Eye For Film >> Movies >> Party Girl (2014) Film Review
Reviewed by: Amber Wilkinson
Creating memorable characters on screen is always a challenge for filmmakers. Not enough detail and they feel flimsy, too much and they can quickly nosedive into caricature. All of which is why casting non-professionals as versions of themselves must surely be appealing - not to mention a considerable budget saving in these economically straitened times - and directors as diverse as Bruno Dumont, Ken Loach and Brillante Mendoza have put the idea to good use.
What marks out the raw and affecting debut feature by directing trio Marie Amachoukeli-Barsacq, Claire Burger and Samuel Theis is the marriage of reality to fiction and an assured cinematic style. They also bring the concept considerably closer to home than most vérité filmmakers, casting Theis' mother Angélique Litzenburger as a version of herself - with he and his siblings in supporting roles, also as variations of the real thing, a technique they previously used in short film Forbach.
Angélique is the party girl of the title, never far from a drink or her next cigarette. A former cabaret dancer now in her sixties, she entertains clients over costly champagne in the sort of nondescript showbar often found near borders, in this case in the region where eastern France meets Germany. The idea of borders runs fast through the film, between countries, people, desires and the false borders we imagine lie between freedom and entrapment.
Angélique wears her jewellery like armour, and her partying has etched itself into her wrinkles - despite the camaraderie of her colleagues, much of the joy the nightlife once held has drained into routine. This change may have been gradual but it can also happen as fast a heart attack, as she discovers when one of the bar's clients - the slightly younger, shyer but ardent Michel (Joseph Bour, also a non-professional, although the most fictional of the characters here) asks her to marry him.
Michel offers the prospect of much more than escape from the cabaret world. His life has an attractive monotony that holds the possibility of a reconnection with her children, in particular, the youngest two who have been raised in foster homes. The directors emphasise contrast, whether it is the stark difference between Michel's casual tracksuit bottoms and Angélique's noisy animal print outfits or the emotional difference between his drinking with pals and her celebrations with her bar colleagues. The question for Angélique becomes not whether Michel is offering her escape but whether it is the sort of escape that she wants.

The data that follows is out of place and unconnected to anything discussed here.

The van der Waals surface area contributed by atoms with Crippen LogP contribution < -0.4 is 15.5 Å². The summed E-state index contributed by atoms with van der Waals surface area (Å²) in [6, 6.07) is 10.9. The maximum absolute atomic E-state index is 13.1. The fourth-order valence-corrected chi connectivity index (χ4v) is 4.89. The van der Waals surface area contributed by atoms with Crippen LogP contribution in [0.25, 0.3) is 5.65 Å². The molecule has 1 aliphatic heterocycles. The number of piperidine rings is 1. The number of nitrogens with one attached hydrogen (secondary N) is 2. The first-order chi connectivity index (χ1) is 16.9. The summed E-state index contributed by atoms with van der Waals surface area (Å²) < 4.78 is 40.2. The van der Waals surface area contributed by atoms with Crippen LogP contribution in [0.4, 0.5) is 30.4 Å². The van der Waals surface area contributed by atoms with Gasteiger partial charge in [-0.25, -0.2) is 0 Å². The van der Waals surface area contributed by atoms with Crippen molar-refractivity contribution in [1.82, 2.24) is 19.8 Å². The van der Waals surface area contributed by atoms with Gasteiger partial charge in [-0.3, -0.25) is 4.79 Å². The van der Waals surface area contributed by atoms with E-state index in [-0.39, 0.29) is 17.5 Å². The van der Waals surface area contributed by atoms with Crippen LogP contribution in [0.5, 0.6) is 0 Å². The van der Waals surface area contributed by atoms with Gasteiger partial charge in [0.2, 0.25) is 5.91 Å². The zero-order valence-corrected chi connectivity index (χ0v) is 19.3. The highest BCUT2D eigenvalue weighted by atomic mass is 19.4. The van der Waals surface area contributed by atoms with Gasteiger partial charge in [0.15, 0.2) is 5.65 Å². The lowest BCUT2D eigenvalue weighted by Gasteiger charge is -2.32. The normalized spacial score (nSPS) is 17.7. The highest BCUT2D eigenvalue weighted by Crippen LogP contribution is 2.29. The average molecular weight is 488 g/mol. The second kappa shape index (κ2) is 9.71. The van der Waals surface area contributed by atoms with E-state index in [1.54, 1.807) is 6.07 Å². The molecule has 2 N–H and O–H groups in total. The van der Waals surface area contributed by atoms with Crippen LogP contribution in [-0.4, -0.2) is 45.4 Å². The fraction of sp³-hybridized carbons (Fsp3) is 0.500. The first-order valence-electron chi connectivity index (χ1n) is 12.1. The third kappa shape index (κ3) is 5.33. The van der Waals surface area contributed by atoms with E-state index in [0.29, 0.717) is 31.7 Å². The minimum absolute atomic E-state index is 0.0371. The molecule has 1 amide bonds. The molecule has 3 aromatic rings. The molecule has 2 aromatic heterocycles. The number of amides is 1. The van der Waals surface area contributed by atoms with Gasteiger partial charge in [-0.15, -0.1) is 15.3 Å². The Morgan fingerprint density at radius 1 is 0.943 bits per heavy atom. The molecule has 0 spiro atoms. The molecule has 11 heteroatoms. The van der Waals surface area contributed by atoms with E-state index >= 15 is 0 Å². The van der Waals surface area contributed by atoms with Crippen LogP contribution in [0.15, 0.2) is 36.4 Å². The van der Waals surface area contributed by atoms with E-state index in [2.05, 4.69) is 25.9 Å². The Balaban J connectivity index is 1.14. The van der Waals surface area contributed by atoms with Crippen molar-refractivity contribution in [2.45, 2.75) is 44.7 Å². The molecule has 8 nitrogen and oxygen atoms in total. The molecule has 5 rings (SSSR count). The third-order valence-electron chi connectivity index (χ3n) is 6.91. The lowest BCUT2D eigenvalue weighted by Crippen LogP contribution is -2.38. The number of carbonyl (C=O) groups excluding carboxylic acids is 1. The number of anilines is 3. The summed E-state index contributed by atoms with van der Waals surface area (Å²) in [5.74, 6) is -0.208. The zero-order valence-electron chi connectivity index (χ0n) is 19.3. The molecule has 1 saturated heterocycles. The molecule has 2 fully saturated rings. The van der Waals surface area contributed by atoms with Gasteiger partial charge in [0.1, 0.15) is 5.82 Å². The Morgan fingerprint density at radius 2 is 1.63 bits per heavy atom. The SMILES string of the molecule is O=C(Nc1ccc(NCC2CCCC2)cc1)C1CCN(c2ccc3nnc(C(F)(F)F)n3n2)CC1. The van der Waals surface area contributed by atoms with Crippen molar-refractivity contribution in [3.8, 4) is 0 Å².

Amachoukeli-Barsacq, Burger and Theis direct with one voice, staying close to their characters and finding rhythm in the details of dance or a walk - the club girls like a flock of free-range exotic birds contrasting with the controlling masculinity captured elsewhere. The portrayal of the cabaret bar (some great cinematography by Julien Poupard) is particularly well-handled, giving a sense of the goings-on without ever resorting to cheap tricks or voyeurism; women are captured dancing but they are always clothed, allowing us to see past the surface into the energies which drive these sorts of places. Key songs by Chinawoman bookend the film and emphasise the mood.
Angélique is reminiscent of Sebastián Lelio's Gloria - a woman who loves the buzz of a bar but is looking for something, even if she can't articulate what it is. But because the real Angélique lies beneath the fictional veneer, her emotions swim closer to the surface, complex and quite possibly destructive. We are not invited to find her entirely likeable but rather to view her as the sum of her energies and flaws and to see what lies behind her physical and emotional smokescreen. Whatever the outcome for Angélique, the directors' marriage of fiction and fact has been built to last.Reviewed on: 02 Dec 2014
If you like this, try:Gloria